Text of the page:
Thermal Imaging Survey Reveals – Close Your Shutters

Thermal imaging surveys of historic buildings conducted by Edinburgh World Heritage last month, have clearly revealed how effective shutters, curtains and blinds are at preventing heat loss through windows.

A thermal imaging camera reveals where heat is leaking from a building, with hot areas showing up red and colder surfaces in blue. Throughout Edinburgh’s World Heritage Site the results were consistent, where shutters and curtains were closed they proved to be highly effective in keeping in the heat.

The images below show left: Shutters – first floor internal shutters closed, ground floor left open. Georgian New Town house. right: Shutters and blinds – window at top right has internal shutters and blinds closed. Victorian tenement.

 

The surveys were conducted free as part of the on-going Climate Challenge Fund project with the aim of providing advice and guidance to owners of historic buildings in the World Heritage Site.

Adam Wilkinson, Director of Edinburgh World Heritage said: “This survey really shows how effective simple measures can be in reducing heat loss from historic buildings. Closing shutters and curtains makes a clear difference, and if combined with draught excluders and weather stripping around doors and letter boxes the overall effect can be dramatic. This common-sense approach means home owners can save on their heating bills, while reducing carbon emissions, and ensuring historic buildings retain their character.”

While modern houses have improved levels of insulation built in, there is often little space in older houses where insulation can be placed. Lining rooms internally is an option if the rooms can cope with losing a few inches but the restrictions placed on listed buildings mean this is rarely an option.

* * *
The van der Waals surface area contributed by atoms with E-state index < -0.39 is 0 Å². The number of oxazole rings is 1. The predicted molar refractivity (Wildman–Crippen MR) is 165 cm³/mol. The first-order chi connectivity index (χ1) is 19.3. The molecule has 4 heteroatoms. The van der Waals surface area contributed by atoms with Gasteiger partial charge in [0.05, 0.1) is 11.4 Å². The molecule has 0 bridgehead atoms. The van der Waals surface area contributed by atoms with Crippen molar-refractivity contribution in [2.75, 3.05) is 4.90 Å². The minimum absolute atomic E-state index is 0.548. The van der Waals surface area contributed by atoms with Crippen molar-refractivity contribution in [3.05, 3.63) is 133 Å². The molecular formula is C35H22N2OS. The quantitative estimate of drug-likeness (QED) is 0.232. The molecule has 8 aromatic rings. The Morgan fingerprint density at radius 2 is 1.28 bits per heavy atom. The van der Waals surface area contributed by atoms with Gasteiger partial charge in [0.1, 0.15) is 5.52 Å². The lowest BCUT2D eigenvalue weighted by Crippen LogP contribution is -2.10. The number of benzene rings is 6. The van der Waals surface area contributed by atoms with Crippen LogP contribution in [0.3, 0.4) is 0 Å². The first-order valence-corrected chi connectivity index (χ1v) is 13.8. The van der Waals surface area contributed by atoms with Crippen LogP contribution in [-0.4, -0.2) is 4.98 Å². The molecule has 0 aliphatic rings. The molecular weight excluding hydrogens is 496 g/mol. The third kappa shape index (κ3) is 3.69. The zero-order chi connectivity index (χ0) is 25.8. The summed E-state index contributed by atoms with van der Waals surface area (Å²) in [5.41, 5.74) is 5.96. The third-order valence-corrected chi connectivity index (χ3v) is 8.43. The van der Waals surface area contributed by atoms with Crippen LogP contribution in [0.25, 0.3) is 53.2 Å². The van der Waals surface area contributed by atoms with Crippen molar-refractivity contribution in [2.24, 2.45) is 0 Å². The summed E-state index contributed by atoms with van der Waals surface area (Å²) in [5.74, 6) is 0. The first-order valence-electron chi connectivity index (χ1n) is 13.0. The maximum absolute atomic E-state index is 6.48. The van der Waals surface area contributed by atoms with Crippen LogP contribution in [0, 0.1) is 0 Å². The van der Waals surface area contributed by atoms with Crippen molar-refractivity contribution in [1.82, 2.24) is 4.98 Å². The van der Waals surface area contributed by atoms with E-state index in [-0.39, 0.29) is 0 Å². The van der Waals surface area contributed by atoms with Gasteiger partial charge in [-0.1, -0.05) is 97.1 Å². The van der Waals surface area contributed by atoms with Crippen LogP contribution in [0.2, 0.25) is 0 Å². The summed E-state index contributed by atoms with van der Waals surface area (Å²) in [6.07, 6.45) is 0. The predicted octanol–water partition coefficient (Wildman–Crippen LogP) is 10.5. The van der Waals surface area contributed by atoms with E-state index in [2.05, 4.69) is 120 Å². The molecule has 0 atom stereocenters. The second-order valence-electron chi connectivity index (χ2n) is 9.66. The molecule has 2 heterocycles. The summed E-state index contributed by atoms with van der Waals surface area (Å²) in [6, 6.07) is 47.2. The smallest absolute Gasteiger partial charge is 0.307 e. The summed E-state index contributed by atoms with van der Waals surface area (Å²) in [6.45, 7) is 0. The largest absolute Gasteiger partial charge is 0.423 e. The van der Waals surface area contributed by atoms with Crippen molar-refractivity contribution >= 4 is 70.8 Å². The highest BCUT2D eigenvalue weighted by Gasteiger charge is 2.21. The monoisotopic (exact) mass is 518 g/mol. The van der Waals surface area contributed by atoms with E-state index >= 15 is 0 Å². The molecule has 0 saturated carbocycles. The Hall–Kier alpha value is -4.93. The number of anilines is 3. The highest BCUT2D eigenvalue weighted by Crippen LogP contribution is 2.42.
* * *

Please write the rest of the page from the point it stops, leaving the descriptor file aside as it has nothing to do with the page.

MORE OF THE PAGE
But anyone can afford to use thermal lining with their curtains – the curtains look and hang much better with a good lining as well.

The project is funded by the Climate Challenge Fund, which was set up to tackle climate change by reducing carbon emissions. Over 250 communities throughout Britain have been funded and are providing detailed information for householders to act on. The Fund has a total resource of £27.4 million over the three financial years 2008-11 and is a grant scheme administered within the Sustainable Action Fund.

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Suse Coon

Suse Coon started life training to be an architect but ended up as a fashion buyer then civil servant. After some time out to bring up her family of three, she returned to what had been a hobby and entered the field of freelance journalism. After becoming regional correspondent, then editor of the orienteering magazine CompassSport, she formed Pages Editorial & Publishing Services. In this guise, West Lothian Life was launched, while Suse maintained a level of freelancing and wrote the award winning children's novel Richard's Castle. In 1999, Suse bought over CompassSport and found her time taken up pretty well exclusively with the two magazines. In 2004, West Lothian Life was expanded to form Lothian Life, however, the workload was too great. In 2006, CompassSport was sold and Suse concentrated on the web version of Lothian Life. Her hobbies include gardening, orienteering, sea kayaking and Tai Chi.

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